John Mayall – So Many Roads: An Anthology 1964-1974 [reissue]

January 01, 1970





John Mayall is often described as the grandfather of British
Invasion blues. A who’s who of British rock got started in his band The
Bluesbreakers including Eric Clapton; his Cream bandmate Jack Bruce; John
McVie, Mick Fleetwood and Peter Green of Fleetwood Mac; and Mick Taylor, who
would later go on to play lead for The Rolling Stones. With talent like that it
didn’t take long for Mayall’s students to surpass their teacher, leaving him as
something of a musical footnote. The 4-CD box So Many Roads can be seen as an attempt to reclaim Mayall’s place
in history. As such, it’s only partially successful.


One thing the set, which covers Mayall’s career from
1964-1974, does well is show the breadth of Mayall’s talent. Over the course of
a decade, he proved himself adept at fiery electric blues, rootsy acoustic
blues, jazz fusion and Les Paul-style jazz guitar. The problem is that the set
also highlights Mayall’s major shortcoming, namely that he’s good at a lot of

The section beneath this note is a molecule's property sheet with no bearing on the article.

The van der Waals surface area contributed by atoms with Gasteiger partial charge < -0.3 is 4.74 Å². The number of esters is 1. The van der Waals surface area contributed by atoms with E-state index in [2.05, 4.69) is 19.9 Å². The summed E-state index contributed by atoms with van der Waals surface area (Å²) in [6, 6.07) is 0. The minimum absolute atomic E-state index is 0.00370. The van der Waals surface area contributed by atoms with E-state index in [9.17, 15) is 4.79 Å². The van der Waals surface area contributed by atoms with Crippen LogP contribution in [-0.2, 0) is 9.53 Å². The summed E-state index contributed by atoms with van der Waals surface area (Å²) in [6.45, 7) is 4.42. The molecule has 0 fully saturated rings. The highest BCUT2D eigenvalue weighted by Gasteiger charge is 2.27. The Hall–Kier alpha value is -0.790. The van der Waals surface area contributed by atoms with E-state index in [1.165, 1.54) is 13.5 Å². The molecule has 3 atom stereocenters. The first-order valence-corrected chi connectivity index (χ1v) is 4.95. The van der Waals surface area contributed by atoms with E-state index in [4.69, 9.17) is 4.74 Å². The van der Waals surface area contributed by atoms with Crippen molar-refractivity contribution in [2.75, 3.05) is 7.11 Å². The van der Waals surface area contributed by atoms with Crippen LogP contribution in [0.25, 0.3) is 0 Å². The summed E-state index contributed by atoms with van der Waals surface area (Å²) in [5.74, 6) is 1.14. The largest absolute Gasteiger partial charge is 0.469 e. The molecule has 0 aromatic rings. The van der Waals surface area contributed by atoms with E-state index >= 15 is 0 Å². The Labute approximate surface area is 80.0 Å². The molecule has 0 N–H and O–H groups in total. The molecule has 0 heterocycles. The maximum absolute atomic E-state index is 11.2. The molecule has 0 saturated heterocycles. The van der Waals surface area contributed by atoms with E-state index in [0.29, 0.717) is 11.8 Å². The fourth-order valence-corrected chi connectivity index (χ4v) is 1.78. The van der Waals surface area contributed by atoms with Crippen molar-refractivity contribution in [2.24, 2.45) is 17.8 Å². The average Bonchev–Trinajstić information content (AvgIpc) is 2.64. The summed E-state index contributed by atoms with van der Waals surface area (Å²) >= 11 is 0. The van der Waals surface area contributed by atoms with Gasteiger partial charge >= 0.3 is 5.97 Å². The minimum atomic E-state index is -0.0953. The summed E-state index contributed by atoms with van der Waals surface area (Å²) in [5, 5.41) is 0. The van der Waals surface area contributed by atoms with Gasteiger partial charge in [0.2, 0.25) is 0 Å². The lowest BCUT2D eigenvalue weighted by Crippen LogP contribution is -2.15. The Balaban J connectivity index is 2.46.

things but not one of the greats at any of them. Not surprisingly, he made his
best work with his best collaborators. It’s hard not to think that each of them
left not just because of Mayall’s demanding ways, but because they knew they
could do just as well, if not better, without him.


That’s not to say they didn’t make some incredible music
during their time together. The stuff with Clapton positively smokes and the
Peter Green era offers an impressive array of high-energy blues (especially on
“Ridin’ On the L&N”, which comes with an assist from Paul Butterfield) and
moody, atmospheric numbers.


The later material is mostly enjoyable, but less consistent.
On the positive side, there’s the impressive roadhouse piano blues “Prisons on
the Road” and the down-home harmonica jam “Room to Move”. But you also get the
failed cautionary tale “Accidental Suicide,” in which a Jimi Hendrix tribute
featuring Eric Clapton and Mick Taylor is completely ruined by bad singing and
even worse lyrics. The set itself is beautiful, with comprehensive information
on each track. The liner notes, while informative, focus more on the comings
and goings in Mayall’s band rather than putting his music in a larger context.  


While not a must-have, So
Many Roads
is a worthy compilation. Despite the occasional misstep, there’s
a lot of great music here that’s worth rediscovering.


Call It Stormy Monday,” “Ridin’ On the L&N,” “Room To Move,” “California”  HAL BIENSTOCK


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